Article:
Brain Mapping

Brain Mapping of awake patients with Postural Deficiency Syndrome/ Proprioception Dysfunction Syndrome (PDS) present with higher values of absolute power (μv2) in the specific low frequency wave, the Delta wave, than the values of absolute power found in higher brain wave frequencies measured (Theta, Alpha, Beta1 and Beta 2) (Figure 1a). When wearing Active Prisms, the values of absolute power obtained for the Delta frequency become similar to those encountered in the other frequencies measured (Figure 1b).

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Figure 1. Brain mapping of Postural Deficiency Syndrome/Proprioception Dysfunction Syndrome awake patient. (a) without Active Prisms; (b) wearing Active Prisms

 

The brain maps obtained indicate that the effect of the Active Prisms is not restricted to a specific area or areas of the brain, but that the effect is associated with a change in the specific low frequency wave, the Delta wave.  Brain mapping of PDS patients without and with Active Prisms suggests that PDS can be understood to be associated to perturbations of a particular frequency wave type (Delta wave).

Directional Coordimetry

Directional Coordimetry is a modified protocol of Classic Coordimetry.

Classic Coordimetry is a test used to study oculomotor palsy. Classic Coordimetry is carried out in spirals where coherent shifts in localisation can be observed in cases of oculomotor palsy. Directional Coordimetry is used to study the Postural Deficiency Syndrome/ Proprioception Dysfunction Syndrome (PDS).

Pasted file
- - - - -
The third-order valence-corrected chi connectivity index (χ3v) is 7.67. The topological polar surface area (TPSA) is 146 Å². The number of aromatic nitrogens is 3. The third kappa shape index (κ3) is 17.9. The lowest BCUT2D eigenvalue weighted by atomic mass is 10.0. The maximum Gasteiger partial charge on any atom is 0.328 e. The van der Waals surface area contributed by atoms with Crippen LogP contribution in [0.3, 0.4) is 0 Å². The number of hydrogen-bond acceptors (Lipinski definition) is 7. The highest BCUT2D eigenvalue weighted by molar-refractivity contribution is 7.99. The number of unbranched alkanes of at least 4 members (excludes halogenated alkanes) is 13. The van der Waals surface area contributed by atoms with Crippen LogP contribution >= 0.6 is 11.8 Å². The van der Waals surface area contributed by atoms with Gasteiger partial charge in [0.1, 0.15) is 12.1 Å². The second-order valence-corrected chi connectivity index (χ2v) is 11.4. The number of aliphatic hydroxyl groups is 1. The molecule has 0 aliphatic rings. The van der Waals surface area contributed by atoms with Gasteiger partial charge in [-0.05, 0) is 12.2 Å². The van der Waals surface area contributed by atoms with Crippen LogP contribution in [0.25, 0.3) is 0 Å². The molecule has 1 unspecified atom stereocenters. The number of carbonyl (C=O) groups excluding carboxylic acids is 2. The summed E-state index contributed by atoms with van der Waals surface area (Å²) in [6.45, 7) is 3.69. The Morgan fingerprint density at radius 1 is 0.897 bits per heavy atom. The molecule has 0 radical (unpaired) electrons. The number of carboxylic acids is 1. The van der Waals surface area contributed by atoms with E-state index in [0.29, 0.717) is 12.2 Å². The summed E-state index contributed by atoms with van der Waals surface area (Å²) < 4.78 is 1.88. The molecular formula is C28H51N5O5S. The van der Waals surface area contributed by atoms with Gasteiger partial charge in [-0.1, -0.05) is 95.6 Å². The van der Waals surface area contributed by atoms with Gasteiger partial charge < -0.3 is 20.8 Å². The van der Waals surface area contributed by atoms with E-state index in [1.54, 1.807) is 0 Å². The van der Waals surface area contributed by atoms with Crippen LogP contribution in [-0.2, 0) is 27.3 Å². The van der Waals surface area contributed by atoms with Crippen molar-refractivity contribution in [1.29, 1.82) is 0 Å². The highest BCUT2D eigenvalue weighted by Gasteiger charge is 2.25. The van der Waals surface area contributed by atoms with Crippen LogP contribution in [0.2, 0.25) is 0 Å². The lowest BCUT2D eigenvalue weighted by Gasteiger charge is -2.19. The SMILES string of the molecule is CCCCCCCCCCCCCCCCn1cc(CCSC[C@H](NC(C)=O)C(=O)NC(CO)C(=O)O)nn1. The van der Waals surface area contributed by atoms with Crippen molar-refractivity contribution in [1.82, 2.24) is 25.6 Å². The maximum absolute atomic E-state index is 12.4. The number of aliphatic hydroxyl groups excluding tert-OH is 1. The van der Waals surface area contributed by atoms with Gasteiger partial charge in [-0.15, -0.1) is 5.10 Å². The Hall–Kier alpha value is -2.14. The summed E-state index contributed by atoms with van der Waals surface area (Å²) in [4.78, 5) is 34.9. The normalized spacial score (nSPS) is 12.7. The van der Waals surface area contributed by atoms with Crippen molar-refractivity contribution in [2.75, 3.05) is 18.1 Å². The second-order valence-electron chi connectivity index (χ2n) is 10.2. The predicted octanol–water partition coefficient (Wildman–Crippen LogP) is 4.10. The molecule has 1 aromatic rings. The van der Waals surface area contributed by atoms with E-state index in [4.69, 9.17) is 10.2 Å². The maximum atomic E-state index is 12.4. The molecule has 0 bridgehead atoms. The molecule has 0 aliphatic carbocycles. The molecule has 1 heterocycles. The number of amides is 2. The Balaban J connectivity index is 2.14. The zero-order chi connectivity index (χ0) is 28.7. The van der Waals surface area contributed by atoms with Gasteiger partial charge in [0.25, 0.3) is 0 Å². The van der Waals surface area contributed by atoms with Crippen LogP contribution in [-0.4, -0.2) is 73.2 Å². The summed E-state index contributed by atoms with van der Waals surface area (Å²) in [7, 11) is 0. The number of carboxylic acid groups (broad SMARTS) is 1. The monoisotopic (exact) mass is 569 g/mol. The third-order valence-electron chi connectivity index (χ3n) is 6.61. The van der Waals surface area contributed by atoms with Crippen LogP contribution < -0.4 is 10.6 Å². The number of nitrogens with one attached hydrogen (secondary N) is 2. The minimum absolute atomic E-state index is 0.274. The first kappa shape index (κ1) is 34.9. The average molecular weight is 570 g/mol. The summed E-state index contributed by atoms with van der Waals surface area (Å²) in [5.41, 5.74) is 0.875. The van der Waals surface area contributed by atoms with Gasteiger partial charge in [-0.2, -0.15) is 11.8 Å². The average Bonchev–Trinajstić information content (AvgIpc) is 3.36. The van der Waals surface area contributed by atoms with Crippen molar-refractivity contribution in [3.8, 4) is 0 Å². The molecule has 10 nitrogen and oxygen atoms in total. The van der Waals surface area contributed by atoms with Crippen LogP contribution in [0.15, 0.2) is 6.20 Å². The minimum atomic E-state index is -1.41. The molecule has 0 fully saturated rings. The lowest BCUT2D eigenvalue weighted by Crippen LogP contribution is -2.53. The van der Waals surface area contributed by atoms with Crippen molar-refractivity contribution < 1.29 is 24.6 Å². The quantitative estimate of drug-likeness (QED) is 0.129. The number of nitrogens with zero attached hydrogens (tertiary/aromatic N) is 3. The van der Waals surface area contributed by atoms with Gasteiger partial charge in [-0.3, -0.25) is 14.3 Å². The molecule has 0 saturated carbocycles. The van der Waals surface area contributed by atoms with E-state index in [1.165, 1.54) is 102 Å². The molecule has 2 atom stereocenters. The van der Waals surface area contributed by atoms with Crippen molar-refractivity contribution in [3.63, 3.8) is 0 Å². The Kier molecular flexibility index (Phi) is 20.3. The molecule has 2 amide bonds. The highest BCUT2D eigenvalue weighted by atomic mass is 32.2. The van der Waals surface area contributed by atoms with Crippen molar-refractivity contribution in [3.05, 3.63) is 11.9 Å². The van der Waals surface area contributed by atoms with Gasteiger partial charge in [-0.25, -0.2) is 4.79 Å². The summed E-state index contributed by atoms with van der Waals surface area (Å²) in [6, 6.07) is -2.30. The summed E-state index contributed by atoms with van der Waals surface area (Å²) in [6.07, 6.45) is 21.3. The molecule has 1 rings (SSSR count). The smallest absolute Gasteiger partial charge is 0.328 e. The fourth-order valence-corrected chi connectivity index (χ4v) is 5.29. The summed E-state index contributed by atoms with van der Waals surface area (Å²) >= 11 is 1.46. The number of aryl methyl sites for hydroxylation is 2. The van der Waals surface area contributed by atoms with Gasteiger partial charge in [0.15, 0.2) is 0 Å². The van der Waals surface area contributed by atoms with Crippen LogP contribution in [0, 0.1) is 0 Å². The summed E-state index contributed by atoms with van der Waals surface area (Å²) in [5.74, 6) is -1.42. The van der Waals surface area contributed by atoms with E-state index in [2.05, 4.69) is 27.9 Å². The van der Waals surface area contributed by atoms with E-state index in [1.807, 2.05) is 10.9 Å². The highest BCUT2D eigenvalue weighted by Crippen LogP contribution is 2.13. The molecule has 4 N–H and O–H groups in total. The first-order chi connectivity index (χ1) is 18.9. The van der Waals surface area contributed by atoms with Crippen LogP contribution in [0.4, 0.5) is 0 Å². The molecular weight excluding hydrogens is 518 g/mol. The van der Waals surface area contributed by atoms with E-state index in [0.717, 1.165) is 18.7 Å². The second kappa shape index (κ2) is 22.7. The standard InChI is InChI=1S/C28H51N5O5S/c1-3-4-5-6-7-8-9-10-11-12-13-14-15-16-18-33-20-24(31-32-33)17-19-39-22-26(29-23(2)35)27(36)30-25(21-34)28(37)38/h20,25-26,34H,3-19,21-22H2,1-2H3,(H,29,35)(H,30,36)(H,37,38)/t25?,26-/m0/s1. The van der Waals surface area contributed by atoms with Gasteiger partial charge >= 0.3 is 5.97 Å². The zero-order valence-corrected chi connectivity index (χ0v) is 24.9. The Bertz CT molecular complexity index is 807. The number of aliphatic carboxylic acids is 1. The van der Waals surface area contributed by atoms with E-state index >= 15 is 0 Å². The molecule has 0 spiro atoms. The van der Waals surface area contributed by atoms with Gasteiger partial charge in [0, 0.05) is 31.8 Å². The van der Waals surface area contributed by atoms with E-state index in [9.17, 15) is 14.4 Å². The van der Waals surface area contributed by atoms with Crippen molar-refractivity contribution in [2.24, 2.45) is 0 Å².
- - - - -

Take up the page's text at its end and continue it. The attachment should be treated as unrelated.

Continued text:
Directional Coordimetry is carried out line by line, right to left and left to right; and up – down and down – up.  In PDS, shifts of localisation that are not coherent relative to one another, can be observed using Directional Coordimetry (Figure 2).

Figure 2. Directional Coordimetry of a Postural Deficiency Syndrome/ Proprioception Dysfunction Syndrome patient without Active Prisms and with Active Prisms from left to right and from right to left

Using Directional Coordimetry it can be observed that Active Prisms correct the localisation incoherencies, but the images are not shifted by the prismatic power. These results are unexpected when compared with those normally obtained in Classic Coordimetry.  Directional Coordimetry indicates that the potency of the Active Prisms has been absorbed by the oculomotor system.

Computerised Visual Fields

Computerised Visual Fields (also known as Computerised Static Perimetry) of patients with PDS show relative and absolute scotomas which are not characteristic of any described pathological neurovisual pattern (Figure 3). Such relative and absolute scotomas are thought to be a consequence of an altered brain visual perception due to the dysfunction of the Proprioceptive System. Both relative and absolute scotomas present in such a pattern disappear with the proprioceptive treatment.

Figure 3. Computerised Visual Fields/ Computerised Static Perimetry of two patients with PDS. Note the neurovisual pattern which is not characteristic of any known pathologies.